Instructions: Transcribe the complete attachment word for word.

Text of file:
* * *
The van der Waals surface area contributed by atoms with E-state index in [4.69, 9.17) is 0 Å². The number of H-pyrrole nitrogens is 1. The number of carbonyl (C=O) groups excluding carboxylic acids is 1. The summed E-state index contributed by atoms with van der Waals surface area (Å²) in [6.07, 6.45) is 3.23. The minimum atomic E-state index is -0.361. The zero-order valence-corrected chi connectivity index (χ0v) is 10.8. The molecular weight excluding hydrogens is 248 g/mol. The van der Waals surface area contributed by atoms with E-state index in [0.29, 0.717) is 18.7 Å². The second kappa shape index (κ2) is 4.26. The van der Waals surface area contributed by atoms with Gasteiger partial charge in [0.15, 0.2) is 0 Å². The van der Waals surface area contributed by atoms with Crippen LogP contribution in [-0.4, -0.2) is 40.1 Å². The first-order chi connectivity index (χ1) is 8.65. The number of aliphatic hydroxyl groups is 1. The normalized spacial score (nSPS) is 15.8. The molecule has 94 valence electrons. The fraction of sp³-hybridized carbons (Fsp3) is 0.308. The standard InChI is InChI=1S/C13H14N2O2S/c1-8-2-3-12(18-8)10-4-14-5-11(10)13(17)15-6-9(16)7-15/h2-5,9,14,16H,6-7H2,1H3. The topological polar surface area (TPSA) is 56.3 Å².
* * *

The van der Waals surface area contributed by atoms with E-state index in [4.69, 9.17) is 0 Å². The number of H-pyrrole nitrogens is 1. The number of carbonyl (C=O) groups excluding carboxylic acids is 1. The summed E-state index contributed by atoms with van der Waals surface area (Å²) in [6.07, 6.45) is 3.23. The minimum atomic E-state index is -0.361. The zero-order valence-corrected chi connectivity index (χ0v) is 10.8. The molecular weight excluding hydrogens is 248 g/mol. The van der Waals surface area contributed by atoms with E-state index in [0.29, 0.717) is 18.7 Å². The second kappa shape index (κ2) is 4.26. The van der Waals surface area contributed by atoms with Gasteiger partial charge in [0.15, 0.2) is 0 Å². The van der Waals surface area contributed by atoms with Crippen LogP contribution in [-0.4, -0.2) is 40.1 Å². The first-order chi connectivity index (χ1) is 8.65. The number of aliphatic hydroxyl groups is 1. The normalized spacial score (nSPS) is 15.8. The molecule has 94 valence electrons. The fraction of sp³-hybridized carbons (Fsp3) is 0.308. The standard InChI is InChI=1S/C13H14N2O2S/c1-8-2-3-12(18-8)10-4-14-5-11(10)13(17)15-6-9(16)7-15/h2-5,9,14,16H,6-7H2,1H3. The topological polar surface area (TPSA) is 56.3 Å².